Harry Markowitz’s idea of creating “optimal” portfolios that maximize return and minimize risk has been with us for a very long time. For many people, the manifestation of the idea of “optimal” portfolios is the efficient frontier- those portfolios that by mathematical definition have the most return per level of risk or conversely the least amount of risk per level of return.
However, focusing only on the efficient frontier sometimes leads to portfolios that are poorly diversified, too heavily weighted in obscure asset classes, or in some other way not intuitive. There are a number of very sophisticated solutions to these problems, like the Black-Litterman model or Michaud’s resampling process. With this article, I’d like to take a step back and propose a very simple, pragmatic alternative perspective on how to use the efficient frontier effectively.
When Markowitz originally developed the idea of mean-variance optimization, the idea was that if you have an opportunity set of investments and estimates for their returns, risks, and correlations, there would be an infinite number of ways you could potentially combine those investments. Each unique combination will produce the portfolio’s return and risk, which typically gets plotted in X-Y space. These portfolios will form a “cloud” of possible portfolios, seen in blue below.
Those portfolios with the most return per unit of risk or least amount of risk per level of return define the border of this cloud. In the image below these optimal portfolios are highlighted in green. The border of the cloud is known as the efficient frontier. It would be mathematically impossible to be above this border. So far, so good. The problem, however, is that some practitioners became fixated solely on the efficient frontier, and some of the portfolios on the efficient frontier might not be intuitive.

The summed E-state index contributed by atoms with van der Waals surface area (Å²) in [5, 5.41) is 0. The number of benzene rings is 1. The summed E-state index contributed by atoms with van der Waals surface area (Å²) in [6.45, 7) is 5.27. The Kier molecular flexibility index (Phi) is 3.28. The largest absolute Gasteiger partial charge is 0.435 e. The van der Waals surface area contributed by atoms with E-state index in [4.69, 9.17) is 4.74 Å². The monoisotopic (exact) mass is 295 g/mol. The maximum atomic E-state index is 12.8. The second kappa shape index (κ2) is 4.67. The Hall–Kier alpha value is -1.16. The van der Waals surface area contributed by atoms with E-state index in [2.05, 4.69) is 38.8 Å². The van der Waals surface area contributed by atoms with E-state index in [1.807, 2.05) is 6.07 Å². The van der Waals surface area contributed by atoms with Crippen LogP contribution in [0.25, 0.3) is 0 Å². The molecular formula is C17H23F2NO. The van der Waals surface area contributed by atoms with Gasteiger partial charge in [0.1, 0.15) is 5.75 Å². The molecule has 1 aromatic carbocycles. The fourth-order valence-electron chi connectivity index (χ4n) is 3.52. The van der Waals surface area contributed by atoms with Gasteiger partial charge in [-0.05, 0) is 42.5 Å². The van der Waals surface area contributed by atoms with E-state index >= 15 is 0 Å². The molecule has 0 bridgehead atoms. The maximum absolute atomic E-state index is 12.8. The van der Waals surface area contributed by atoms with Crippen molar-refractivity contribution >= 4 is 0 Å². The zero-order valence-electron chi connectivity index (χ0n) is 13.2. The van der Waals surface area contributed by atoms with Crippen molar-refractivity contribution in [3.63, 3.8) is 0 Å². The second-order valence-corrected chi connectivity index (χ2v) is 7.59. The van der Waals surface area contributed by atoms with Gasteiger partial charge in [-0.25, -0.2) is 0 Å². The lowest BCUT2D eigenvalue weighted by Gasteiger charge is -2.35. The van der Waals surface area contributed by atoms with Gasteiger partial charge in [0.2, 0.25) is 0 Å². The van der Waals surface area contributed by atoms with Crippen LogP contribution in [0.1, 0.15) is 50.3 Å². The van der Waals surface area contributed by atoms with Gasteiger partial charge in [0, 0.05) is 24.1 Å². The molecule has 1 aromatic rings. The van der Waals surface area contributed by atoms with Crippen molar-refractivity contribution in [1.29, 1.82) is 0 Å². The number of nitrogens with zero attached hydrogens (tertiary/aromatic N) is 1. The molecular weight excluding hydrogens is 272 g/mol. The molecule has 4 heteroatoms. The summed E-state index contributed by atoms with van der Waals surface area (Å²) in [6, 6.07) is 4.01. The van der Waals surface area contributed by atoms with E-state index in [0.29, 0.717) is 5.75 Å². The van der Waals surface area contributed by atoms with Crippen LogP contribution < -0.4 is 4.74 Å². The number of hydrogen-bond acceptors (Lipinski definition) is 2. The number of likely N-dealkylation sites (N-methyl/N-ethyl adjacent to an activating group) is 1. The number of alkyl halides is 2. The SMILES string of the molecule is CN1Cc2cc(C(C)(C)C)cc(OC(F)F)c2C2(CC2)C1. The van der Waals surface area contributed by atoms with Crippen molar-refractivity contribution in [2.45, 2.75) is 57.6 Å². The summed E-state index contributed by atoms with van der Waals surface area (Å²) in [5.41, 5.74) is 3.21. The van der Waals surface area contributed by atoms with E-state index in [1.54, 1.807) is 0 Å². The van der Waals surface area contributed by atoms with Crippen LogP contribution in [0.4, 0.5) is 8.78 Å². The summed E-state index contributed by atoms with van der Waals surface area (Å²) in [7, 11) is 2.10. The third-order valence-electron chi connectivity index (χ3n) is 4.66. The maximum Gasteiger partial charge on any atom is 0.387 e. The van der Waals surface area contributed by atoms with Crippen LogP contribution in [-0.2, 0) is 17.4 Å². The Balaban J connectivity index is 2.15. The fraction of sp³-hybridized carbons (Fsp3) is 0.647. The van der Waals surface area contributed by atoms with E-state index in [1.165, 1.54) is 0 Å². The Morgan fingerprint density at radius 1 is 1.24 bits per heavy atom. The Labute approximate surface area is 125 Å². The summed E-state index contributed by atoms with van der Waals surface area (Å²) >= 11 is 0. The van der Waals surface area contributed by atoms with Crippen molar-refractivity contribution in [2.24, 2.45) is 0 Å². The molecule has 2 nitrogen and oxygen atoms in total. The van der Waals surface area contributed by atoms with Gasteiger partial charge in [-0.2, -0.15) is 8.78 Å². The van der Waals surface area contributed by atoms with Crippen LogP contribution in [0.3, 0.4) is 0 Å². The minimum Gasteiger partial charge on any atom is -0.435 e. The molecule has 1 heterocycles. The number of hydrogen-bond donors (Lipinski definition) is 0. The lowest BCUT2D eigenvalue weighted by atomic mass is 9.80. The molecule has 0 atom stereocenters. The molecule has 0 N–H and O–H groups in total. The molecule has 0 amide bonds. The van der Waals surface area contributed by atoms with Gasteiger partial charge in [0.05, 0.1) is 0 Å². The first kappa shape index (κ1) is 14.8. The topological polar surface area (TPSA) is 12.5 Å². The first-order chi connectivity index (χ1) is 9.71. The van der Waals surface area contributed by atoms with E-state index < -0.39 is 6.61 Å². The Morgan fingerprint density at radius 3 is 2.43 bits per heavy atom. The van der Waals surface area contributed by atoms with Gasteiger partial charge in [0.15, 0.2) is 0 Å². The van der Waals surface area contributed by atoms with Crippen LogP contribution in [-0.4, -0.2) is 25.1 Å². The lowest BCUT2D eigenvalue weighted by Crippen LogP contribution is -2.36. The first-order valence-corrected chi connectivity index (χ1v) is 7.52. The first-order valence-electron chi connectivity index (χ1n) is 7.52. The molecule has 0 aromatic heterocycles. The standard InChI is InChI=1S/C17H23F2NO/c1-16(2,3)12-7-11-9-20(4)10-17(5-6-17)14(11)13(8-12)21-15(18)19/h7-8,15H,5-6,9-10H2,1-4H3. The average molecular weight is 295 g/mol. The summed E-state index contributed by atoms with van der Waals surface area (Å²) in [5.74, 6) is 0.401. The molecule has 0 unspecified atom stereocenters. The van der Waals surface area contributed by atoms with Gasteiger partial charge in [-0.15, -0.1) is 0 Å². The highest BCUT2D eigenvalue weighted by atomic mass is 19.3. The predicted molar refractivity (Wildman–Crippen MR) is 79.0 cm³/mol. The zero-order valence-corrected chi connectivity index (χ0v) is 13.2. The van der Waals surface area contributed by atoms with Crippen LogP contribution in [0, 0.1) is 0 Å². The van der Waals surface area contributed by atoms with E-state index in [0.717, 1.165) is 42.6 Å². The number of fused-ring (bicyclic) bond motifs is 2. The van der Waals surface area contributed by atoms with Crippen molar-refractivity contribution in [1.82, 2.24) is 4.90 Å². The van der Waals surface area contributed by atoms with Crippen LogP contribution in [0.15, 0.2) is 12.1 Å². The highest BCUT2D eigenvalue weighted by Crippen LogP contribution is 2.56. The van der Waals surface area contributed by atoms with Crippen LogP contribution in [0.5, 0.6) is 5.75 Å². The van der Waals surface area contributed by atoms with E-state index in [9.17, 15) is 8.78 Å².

It is useful to take a step back and remember that there are many other portfolios that exist just below the efficient frontier that have return/risk characteristics that, while not optimal, are almost as good as the green portfolios seen on the efficient frontier. These portfolios we see highlighted in red below.
In this use case, you might have some portfolios you have built using the “Custom Portfolios” section in AllocationADVISOR. Here you’re using the efficient frontier not as the be-all, end-all answer, but rather as a cross check or a sounding board to see if the custom portfolios are for all intents and purposes just as good as those on the efficient frontier. If the custom portfolios are close to the efficient frontier, you’re probably fine.
Alternatively, if there is a big gap between the custom portfolio and the efficient frontier that tells you one of two things. Either 1) you did a poor job building that custom portfolio and should go back to the drawing board, or 2) there is something really weird about the efficient frontier that you would probably never do in reality, like put 90% of your money with hedge funds. It would be up to you as the investment professional to identify why that gap exists and what needs to be done to narrow it.
I hope this alternative way of viewing the efficient frontier is useful. Feel free to drop us a line if you have any questions.
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